Blinken mentioned measures that task the governments of Central American countries with not only keeping their citizens at home, but also preventing other migrants from advancing toward the U.S. through their borders.
"In the near term, the focus I have is trying to make sure that transit countries, in particular, take steps to ensure that ... the folks who might try to come into the United States through their countries can't do that," he said.
The practice sounds similar to something tried out during the Trump administration, which provided economic incentives to countries such as Mexico to keep migrants from advancing toward the U.S.
However, with corruption remaining at the highest levels of government in the so-called Northern Triangle countries of Guatemala, Honduras and El Salvador, high unemployment, violence and rising costs because of the coronavirus pandemic, people still decided it was better to leave than to stay.
During the Trump years, some of the third-country border deterrence led to clashes between migrants and authorities at crossings. It also led smugglers to move migrants through less traveled but more dangerous paths, away from authorities.
In an April 5 statement welcoming the end of Title 42, Washington Auxiliary Bishop Mario E. Dorsonville, chair of the U.S. Catholic Bishops' migration committee, warned any increase in migrants that might arise at the border isn't a product of the lifting of the measure but a result of the conditions many migrants face at home.
"Let us be clear: Any perceived or actual increase in vulnerable migrants seeking refuge at our border in the coming months will not be a direct result of this change," he said. "Many are already at our door, having been forced to languish in Mexico for an indefinite period of time, unable to avail themselves of the opportunity to seek protection in accordance with U.S. and international law."
He said that persecution, violence, natural disasters "and other root causes of migration" would continue to drive masses of people. Untenable conditions, not a provision, "force people to seek protection until more robust efforts are undertaken to address them," he said.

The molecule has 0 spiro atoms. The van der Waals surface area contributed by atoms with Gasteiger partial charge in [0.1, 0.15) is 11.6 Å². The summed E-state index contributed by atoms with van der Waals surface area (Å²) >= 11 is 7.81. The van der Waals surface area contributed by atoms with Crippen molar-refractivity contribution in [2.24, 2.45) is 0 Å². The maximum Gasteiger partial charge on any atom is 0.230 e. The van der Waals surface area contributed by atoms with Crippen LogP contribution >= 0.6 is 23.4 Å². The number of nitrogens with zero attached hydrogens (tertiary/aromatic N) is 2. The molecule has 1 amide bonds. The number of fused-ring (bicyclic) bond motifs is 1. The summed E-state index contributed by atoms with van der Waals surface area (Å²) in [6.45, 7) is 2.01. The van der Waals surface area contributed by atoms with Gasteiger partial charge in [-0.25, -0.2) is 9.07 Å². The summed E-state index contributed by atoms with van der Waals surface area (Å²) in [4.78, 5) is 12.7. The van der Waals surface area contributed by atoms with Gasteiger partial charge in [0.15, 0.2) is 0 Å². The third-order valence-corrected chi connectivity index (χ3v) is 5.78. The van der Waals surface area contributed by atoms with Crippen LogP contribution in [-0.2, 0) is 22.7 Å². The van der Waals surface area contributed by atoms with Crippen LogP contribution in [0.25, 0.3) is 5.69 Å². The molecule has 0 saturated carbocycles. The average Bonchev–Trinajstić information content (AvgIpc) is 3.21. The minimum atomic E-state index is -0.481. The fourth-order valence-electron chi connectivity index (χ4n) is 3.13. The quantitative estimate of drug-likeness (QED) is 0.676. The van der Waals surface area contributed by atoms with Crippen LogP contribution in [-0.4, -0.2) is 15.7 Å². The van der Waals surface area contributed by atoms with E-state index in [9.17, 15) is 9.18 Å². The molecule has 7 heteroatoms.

But the Biden administration, after seeing migrants at the border arrive en masse in early 2021, seemed intent on putting out a clear message that Kamala Harris delivered in June 2021, during her first visit to the region as U.S. vice president: "Do not come."
What will be different, Biden administration officials vow, is the treatment that migrants will receive, even if they don't receive the result they want.
"What distinguishes us from the past is the fact that we will not implement policies of cruelty and disregard our asylum laws," Mayorkas said in his CBS interview. "We are rebuilding a system that was entirely dismantled."
When asked whether there's a double standard that allows for Ukrainian refugees who are starting to show up at the border to enter the U.S., Mayorkas answered: "There is not."
"So, what we do, on an individualized basis, is evaluate whether a Ukrainian family, and frankly other families from other countries, qualify for our discretionary authority of granting humanitarian parole," he told CBS. "And that's not specific to just Ukrainians. We apply that across the board."